Sophisticated new prostate cancer tests are coming to market that might supplement the unreliable PSA test, potentially saving tens of thousands of men each year from unnecessary biopsies, operations and radiation treatments.
Some of the tests are aimed at reducing the false alarms, and accompanying anxiety, caused by elevated PSA readings. Others, intended for use after a definitive diagnosis, probe the genetic workings of the cancer to distinguish dangerous tumors that need treatment from slow-growing ones that might be left alone.
The tests could provide a way out of the bitter debate over whether healthy men should be screened for prostate cancer.
The problem with the PSA blood test is that many of the cancers it detects are unlikely to cause harm.
But there is no reliable way to identify them.
So a large majority of men with positive tests undergo surgery or radiation treatment, and many suffer for years, needlessly, from such complications as incontinence and erectile dysfunction.
In late 2011, the U.S. Preventive Services Task Force, a government advisory body, provoked a furor by recommending against screening, saying that far more men were harmed by unnecessary biopsies and treatments than were saved from dying of cancer.
But if new tests can better determine risk, screening could become more useful.
"It's not that screening doesn't work; it's that we haven't done a great job of targeting treatments for the tumors that need it," said Dr. Matthew Cooperberg, an assistant professor of urology at the University of California, San Francisco, who has been a consultant to some of the testing companies.
Reducing unnecessary treatments could also reduce the $12 billion in estimated annual spending related to prostate cancer. Test developers hope that such savings will make their tests cost-effective, even at prices that will exceed $3,000 in some cases.
More than a dozen companies have introduced tests recently or are planning to do so.
Rather than looking at a single protein such as PSA, which stands for prostate-specific antigen, many of these tests use advanced techniques to measure multiple genes or other so-called molecular markers.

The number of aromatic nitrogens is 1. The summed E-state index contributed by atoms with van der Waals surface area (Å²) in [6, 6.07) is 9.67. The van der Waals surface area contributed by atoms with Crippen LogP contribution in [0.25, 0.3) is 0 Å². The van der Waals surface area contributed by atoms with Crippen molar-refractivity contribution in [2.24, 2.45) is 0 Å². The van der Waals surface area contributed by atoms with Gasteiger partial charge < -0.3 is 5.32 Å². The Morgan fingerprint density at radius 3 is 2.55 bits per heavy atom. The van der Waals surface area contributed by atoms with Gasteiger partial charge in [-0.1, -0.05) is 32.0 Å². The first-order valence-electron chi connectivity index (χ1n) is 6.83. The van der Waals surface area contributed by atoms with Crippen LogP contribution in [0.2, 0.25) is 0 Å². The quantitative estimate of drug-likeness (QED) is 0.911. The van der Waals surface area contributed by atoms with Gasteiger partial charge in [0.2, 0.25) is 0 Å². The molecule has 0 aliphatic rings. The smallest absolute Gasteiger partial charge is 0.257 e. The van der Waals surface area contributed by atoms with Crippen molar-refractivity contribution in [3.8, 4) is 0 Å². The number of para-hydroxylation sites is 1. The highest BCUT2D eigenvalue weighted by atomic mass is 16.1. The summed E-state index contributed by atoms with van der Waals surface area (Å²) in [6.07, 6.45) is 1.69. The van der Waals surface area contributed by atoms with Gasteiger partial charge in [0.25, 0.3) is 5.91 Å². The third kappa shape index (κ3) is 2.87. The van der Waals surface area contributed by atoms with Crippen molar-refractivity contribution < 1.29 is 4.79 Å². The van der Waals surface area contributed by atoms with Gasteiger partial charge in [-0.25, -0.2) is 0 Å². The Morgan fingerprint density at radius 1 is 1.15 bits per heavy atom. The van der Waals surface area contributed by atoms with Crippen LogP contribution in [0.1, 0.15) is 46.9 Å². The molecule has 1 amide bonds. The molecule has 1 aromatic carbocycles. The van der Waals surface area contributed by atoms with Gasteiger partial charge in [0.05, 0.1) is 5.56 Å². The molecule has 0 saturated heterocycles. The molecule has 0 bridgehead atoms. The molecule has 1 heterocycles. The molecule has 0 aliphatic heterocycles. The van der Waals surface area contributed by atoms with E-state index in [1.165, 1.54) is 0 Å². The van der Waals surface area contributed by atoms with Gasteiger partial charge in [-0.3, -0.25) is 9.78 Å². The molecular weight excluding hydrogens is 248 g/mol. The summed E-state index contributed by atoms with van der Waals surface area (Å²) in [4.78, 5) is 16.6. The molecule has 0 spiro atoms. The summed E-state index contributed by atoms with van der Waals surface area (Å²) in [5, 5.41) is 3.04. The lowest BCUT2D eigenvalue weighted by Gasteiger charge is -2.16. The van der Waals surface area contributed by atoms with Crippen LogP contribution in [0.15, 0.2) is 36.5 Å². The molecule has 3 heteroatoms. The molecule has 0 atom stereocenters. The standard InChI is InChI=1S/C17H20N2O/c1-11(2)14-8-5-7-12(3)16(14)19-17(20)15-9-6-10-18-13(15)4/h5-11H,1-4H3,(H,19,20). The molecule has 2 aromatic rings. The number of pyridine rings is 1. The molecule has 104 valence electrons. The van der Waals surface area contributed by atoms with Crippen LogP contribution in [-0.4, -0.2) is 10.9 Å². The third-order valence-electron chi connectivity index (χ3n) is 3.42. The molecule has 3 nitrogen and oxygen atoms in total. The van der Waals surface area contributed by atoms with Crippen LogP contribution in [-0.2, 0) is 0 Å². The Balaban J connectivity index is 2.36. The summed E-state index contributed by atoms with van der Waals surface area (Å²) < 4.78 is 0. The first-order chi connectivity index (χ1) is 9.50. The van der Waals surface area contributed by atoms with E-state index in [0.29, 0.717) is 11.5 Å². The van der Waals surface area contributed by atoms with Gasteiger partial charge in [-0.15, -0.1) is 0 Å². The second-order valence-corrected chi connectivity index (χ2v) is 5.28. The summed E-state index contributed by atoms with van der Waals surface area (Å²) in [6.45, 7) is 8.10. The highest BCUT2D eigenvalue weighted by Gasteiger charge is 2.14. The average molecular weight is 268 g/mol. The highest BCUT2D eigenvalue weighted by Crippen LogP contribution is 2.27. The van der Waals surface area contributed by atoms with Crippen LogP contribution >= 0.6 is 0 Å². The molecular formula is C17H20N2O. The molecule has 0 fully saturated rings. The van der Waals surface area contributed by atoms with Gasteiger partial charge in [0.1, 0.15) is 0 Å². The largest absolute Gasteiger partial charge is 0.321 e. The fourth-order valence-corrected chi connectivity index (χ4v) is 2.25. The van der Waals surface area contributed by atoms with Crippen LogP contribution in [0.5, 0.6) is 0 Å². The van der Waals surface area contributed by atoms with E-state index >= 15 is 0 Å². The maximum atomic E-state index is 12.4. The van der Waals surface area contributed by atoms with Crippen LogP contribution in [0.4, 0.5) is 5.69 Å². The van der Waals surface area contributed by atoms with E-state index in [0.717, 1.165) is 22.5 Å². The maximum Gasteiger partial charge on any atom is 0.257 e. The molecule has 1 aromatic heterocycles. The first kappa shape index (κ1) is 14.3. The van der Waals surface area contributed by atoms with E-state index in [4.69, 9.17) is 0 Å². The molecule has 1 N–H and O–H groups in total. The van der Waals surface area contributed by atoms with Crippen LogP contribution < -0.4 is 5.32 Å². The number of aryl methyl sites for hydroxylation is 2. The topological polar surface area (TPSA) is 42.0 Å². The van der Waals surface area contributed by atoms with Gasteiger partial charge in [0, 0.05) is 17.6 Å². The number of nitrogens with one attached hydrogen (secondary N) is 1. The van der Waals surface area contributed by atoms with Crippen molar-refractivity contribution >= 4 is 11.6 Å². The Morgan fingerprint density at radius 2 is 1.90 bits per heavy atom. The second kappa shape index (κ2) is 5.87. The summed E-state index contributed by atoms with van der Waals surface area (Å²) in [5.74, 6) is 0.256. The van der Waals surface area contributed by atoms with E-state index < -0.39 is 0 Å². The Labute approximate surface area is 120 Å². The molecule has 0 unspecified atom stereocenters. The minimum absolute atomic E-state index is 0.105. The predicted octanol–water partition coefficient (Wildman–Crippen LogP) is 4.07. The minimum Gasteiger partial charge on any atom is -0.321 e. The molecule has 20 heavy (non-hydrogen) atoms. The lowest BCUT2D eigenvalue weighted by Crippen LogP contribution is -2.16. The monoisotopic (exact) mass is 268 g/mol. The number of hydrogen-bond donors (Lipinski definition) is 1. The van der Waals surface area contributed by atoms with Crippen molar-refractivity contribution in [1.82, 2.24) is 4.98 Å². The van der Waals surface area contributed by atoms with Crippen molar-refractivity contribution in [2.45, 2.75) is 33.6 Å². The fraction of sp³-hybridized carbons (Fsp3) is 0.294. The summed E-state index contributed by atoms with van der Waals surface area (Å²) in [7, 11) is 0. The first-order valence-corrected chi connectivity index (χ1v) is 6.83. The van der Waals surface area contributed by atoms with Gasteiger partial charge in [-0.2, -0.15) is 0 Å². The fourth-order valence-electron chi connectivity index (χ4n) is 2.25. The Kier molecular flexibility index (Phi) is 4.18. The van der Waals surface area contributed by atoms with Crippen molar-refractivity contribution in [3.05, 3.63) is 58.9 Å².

"It's the cancer for the next 18 to 24 months that will be transformed by molecular markers," said Dr. Doug Dolginow, CEO of GenomeDx Biosciences, a startup planning to introduce a test later this year.
Experts caution that it is too early to tell how well most of the tests will perform and whether they will make a difference.
Although the tests are intended to help men make treatment decisions, the onslaught of so many could cause more confusion.
"It's a little tricky to find out which one applies to you and whether it will be paid for by insurance," said Jan Manarite, who runs the telephone help line for the Prostate Cancer Research Institute, a patient education organization.
Prostate cancer specialists say that screening has declined since the task force recommended against it, but millions of men in the United States still get regular blood tests to measure PSA. As many as 1 million undergo biopsies each year, with about 240,000 prostate cancer cases diagnosed and 28,000 deaths from the disease.
The biggest battle among test developers could be between Genomic Health and Myriad Genetics, which are moving into the prostate cancer field after successes in breast cancer testing.
Myriad is known for its test for genetic mutations that raise a woman's risk of getting breast cancer.
Genomic Health's Oncotype DX test helps determine if a woman should receive chemotherapy.
Both companies have developed prostate tests analogous to Oncotype DX. They analyze gene activity levels in the tumor sample obtained by biopsy to gauge how aggressive the cancer is, helping doctors and patients decide whether to treat it.
The companies say their tests provide better information than the Gleason score, the main tool now used to assess tumor aggressiveness, which is based on how cells look under a microscope.
"We already know from conventional information that there are a group of men who are very unlikely to have progression, but they still get treated," said Dr. Lee Newcomer, senior vice president for oncology at UnitedHealthcare.
Angel Vasquez, for example, resisted when his urologist told him that he could forgo treatment based on his low Gleason score and PSA levels.
"I said, 'No, my philosophy is if there is something in my body that is not supposed to be there, I want it to come out,' " said Vasquez, 67, of Matthews, N.C.
The doctor ordered Myriad's Prolaris test. Rather than justifying a decision to watch and wait, the test showed the tumor to be more aggressive than thought, a finding later confirmed after Vasquez had surgery.
"Had I left it alone, it would have really progressed," he said.
Some experts say that even if the new tests are not perfect, they are better than what is available now.
"Even if we can only convince 15 to 20 percent of men that we have enough confidence that they don't need to be treated, that will be a big step forward," said Dr. Eric Klein of the Cleveland Clinic, who has worked with Genomic Health.
Some experts say unnecessary procedures can be reduced simply by using the PSA test less frequently, and also by improving imaging.
The new tests are "singles and doubles at best," said Dr. William Catalona, director of the prostate program at Northwestern University, who helped bring the PSA test to market in the 1990s.
But, Catalona said, this is only the start.
"This field is moving kind of like cellphones," he said.
The tests could provide a way out of the bitter debate over whether healthy men should be screened for prostate cancer. Many cancers detected by PSA blood tests are unlikely to cause harm, but there is no reliable way to identify them.